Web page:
The lynching would largely go forgotten until eighth-grade students at Exploris and students in Middle Creek’s African-American literature classes began to separately research the case last year. The Exploris and Middle Creek students would later join forces, and Knightdale High recently joined.

In a parallel effort, some students at Raleigh Charter High School are lobbying for a state memorial for North Carolina’s lynching victims.

“We’ve done research that’s never been done before,” said Shannon Hardy, an eighth-grade teacher at Exploris who is helping the students working on the racial justice service learning project. “I can’t tell you how many people we asked and they have no idea there was a lynching in Rolesville.”

The initial goal was to collect soil from where Taylor was lynched and to send it to the Equal Justice Initiative. The nonprofit group memorializes lynching victims by collecting soil from where they were killed as well as listing their names on a monument.

The owner of the land where Taylor was lynched initially agreed to cooperate but later changed his mind. As a result, the students changed the project to collect soil samples from 300 people to symbolically represent the crowd that watched the lynching.

One of the places where students plan to collect soil is by the 1895 Confederate monument at the State Capitol grounds in Raleigh. Gov. Roy Cooper wants the three Confederate monuments at the State Capitol removed, but the N.C. Historical Commission recently recommended that they stay.

What resonates for Exploris students is hearing Joe Holt Jr.’s explanation that seeing the huge Confederate monument sends a “I hate you” message to him and other African-Americans. Holt’s family unsuccessfully tried to integrate the Raleigh City Schools in the 1950s.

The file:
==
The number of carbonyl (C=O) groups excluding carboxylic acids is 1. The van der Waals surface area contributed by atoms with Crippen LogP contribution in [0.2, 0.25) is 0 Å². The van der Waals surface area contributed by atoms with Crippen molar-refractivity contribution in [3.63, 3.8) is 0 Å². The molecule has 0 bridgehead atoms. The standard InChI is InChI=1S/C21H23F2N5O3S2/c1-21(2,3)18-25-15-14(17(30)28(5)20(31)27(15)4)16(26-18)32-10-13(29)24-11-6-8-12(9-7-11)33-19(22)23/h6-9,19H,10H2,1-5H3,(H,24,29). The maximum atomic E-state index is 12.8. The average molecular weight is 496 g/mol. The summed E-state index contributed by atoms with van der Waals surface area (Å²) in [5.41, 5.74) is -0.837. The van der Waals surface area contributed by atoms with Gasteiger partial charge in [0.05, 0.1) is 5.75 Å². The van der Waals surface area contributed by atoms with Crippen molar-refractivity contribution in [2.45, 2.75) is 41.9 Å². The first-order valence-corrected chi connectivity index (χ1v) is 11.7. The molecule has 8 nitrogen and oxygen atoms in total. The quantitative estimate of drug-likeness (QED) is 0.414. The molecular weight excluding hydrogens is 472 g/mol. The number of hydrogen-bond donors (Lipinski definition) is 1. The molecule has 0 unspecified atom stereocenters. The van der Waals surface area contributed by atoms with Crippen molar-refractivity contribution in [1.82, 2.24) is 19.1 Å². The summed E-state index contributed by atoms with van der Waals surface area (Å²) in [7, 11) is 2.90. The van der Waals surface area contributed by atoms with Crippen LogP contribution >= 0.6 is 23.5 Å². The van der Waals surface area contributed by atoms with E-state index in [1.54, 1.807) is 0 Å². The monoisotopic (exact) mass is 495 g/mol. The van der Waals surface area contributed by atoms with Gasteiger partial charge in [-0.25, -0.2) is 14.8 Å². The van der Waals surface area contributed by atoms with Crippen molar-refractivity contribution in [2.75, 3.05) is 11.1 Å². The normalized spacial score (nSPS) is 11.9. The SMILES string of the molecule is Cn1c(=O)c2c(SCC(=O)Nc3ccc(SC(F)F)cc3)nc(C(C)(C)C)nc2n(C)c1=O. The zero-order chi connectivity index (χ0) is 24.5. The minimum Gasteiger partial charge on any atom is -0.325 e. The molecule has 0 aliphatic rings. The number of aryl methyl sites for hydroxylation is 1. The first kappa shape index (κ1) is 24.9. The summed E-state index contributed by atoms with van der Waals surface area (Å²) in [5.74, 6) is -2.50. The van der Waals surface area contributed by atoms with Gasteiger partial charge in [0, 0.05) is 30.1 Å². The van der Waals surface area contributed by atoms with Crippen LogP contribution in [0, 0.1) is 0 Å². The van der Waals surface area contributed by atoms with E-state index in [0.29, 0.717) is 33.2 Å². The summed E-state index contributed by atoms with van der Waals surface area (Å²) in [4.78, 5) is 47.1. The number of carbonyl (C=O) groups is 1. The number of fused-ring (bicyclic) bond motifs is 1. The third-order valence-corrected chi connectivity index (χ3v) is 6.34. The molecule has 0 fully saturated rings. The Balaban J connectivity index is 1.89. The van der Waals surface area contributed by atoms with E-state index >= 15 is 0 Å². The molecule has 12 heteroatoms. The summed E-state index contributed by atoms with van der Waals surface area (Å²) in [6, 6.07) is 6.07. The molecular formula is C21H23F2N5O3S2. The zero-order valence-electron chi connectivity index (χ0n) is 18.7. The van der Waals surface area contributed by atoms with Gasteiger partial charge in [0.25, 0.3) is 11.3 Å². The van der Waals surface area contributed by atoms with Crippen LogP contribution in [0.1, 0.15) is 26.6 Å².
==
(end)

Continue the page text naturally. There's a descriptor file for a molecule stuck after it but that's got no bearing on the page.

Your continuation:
“We shouldn’t honor our heritage that’s built on oppression and violence,” said Lily Kane, 14, an eighth-grade student at Exploris.

From Oct. 30 to Nov. 5, students are asking members of the community to collect and send them soil samples. They also want people to sign an “online citizen’s promise” that includes pledging “to no longer remain silent or passive in the face of white supremacy, racial hatred, or any social injustice.”

Wake County school board member Christine Kushner is among the people who have already signed the promise and sent in a soil sample to the students.

Willi Dunlap, 13, an eighth-grade student at Exploris, said the remembrance of George Taylor’s lynching shows how much society has changed in the last 100 years.

“We used to be this very not great society that would lynch people and was just a terrible place,” Dunlap said. “We’ve grown so much since then and I feel like it’s important to recognize how much we’ve grown and how much better we’ve gotten.”

The effort should spark needed conversations in the community about racial issues, according to Matthew Scialdone, the Middle Creek High teacher whose students are working on the project. The Wake County school system has embraced the project, asking Scialdone to give presentations to different groups of teachers and administrators.

“We shy away from uncomfortable history, which has been our way of dealing with these issues, which is not working,” said Scialdone, who was Wake County’s 2015-16 Teacher of the Year. “We try to skip to the reconciliation part of truth and justice.

“We still have race-related issues in the country and part of that is we never really have told our full truth. We’ve never held ourselves fully accountable.”

T. Keung Hui: 919-829-4534, @nckhui